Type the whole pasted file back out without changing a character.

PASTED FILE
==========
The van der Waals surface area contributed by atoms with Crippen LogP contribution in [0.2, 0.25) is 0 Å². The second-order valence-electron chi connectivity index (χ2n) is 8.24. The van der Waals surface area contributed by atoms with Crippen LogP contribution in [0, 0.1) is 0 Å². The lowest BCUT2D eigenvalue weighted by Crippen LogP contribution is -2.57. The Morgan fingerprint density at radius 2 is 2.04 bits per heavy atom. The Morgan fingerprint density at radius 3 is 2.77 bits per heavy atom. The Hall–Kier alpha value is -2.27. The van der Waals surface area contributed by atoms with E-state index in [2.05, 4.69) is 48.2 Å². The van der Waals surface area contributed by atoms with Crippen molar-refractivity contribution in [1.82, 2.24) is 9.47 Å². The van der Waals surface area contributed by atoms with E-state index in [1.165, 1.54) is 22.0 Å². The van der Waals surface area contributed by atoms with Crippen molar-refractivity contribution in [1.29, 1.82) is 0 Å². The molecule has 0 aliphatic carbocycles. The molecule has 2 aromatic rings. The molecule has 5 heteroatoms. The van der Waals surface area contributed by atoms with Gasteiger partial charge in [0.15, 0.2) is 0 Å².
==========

The van der Waals surface area contributed by atoms with Crippen LogP contribution in [0.2, 0.25) is 0 Å². The second-order valence-electron chi connectivity index (χ2n) is 8.24. The van der Waals surface area contributed by atoms with Crippen LogP contribution in [0, 0.1) is 0 Å². The lowest BCUT2D eigenvalue weighted by Crippen LogP contribution is -2.57. The Morgan fingerprint density at radius 2 is 2.04 bits per heavy atom. The Morgan fingerprint density at radius 3 is 2.77 bits per heavy atom. The Hall–Kier alpha value is -2.27. The van der Waals surface area contributed by atoms with E-state index in [2.05, 4.69) is 48.2 Å². The van der Waals surface area contributed by atoms with Crippen molar-refractivity contribution in [1.82, 2.24) is 9.47 Å². The van der Waals surface area contributed by atoms with E-state index in [1.165, 1.54) is 22.0 Å². The van der Waals surface area contributed by atoms with Crippen molar-refractivity contribution in [1.29, 1.82) is 0 Å². The molecule has 0 aliphatic carbocycles. The molecule has 2 aromatic rings. The molecule has 5 heteroatoms. The van der Waals surface area contributed by atoms with Gasteiger partial charge in [0.15, 0.2) is 0 Å².